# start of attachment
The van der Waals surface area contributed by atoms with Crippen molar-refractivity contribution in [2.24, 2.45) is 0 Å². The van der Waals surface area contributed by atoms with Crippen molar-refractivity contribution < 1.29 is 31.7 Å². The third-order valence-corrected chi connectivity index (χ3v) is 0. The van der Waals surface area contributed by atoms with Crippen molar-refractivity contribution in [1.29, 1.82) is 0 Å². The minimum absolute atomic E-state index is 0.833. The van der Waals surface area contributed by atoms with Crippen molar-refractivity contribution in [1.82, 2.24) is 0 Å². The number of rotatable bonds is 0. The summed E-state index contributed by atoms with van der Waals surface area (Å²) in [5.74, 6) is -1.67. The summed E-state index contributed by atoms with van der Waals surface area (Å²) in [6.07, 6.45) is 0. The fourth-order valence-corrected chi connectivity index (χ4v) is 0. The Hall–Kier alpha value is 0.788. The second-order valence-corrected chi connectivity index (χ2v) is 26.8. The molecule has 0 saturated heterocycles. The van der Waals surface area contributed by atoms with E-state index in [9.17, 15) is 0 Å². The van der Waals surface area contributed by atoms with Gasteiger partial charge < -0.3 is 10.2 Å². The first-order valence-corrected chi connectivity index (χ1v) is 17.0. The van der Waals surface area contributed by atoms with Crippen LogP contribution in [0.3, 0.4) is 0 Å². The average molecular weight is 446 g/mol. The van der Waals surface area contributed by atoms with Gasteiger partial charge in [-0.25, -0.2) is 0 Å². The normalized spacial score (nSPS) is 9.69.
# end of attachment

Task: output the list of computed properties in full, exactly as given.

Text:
The van der Waals surface area contributed by atoms with Crippen molar-refractivity contribution in [2.24, 2.45) is 0 Å². The van der Waals surface area contributed by atoms with Crippen molar-refractivity contribution < 1.29 is 31.7 Å². The third-order valence-corrected chi connectivity index (χ3v) is 0. The van der Waals surface area contributed by atoms with Crippen molar-refractivity contribution in [1.29, 1.82) is 0 Å². The minimum absolute atomic E-state index is 0.833. The van der Waals surface area contributed by atoms with Crippen molar-refractivity contribution in [1.82, 2.24) is 0 Å². The number of rotatable bonds is 0. The summed E-state index contributed by atoms with van der Waals surface area (Å²) in [5.74, 6) is -1.67. The summed E-state index contributed by atoms with van der Waals surface area (Å²) in [6.07, 6.45) is 0. The fourth-order valence-corrected chi connectivity index (χ4v) is 0. The Hall–Kier alpha value is 0.788. The second-order valence-corrected chi connectivity index (χ2v) is 26.8. The molecule has 0 saturated heterocycles. The van der Waals surface area contributed by atoms with E-state index in [9.17, 15) is 0 Å². The van der Waals surface area contributed by atoms with Gasteiger partial charge < -0.3 is 10.2 Å². The first-order valence-corrected chi connectivity index (χ1v) is 17.0. The van der Waals surface area contributed by atoms with Crippen LogP contribution in [0.3, 0.4) is 0 Å². The average molecular weight is 446 g/mol. The van der Waals surface area contributed by atoms with Gasteiger partial charge in [-0.25, -0.2) is 0 Å². The normalized spacial score (nSPS) is 9.69.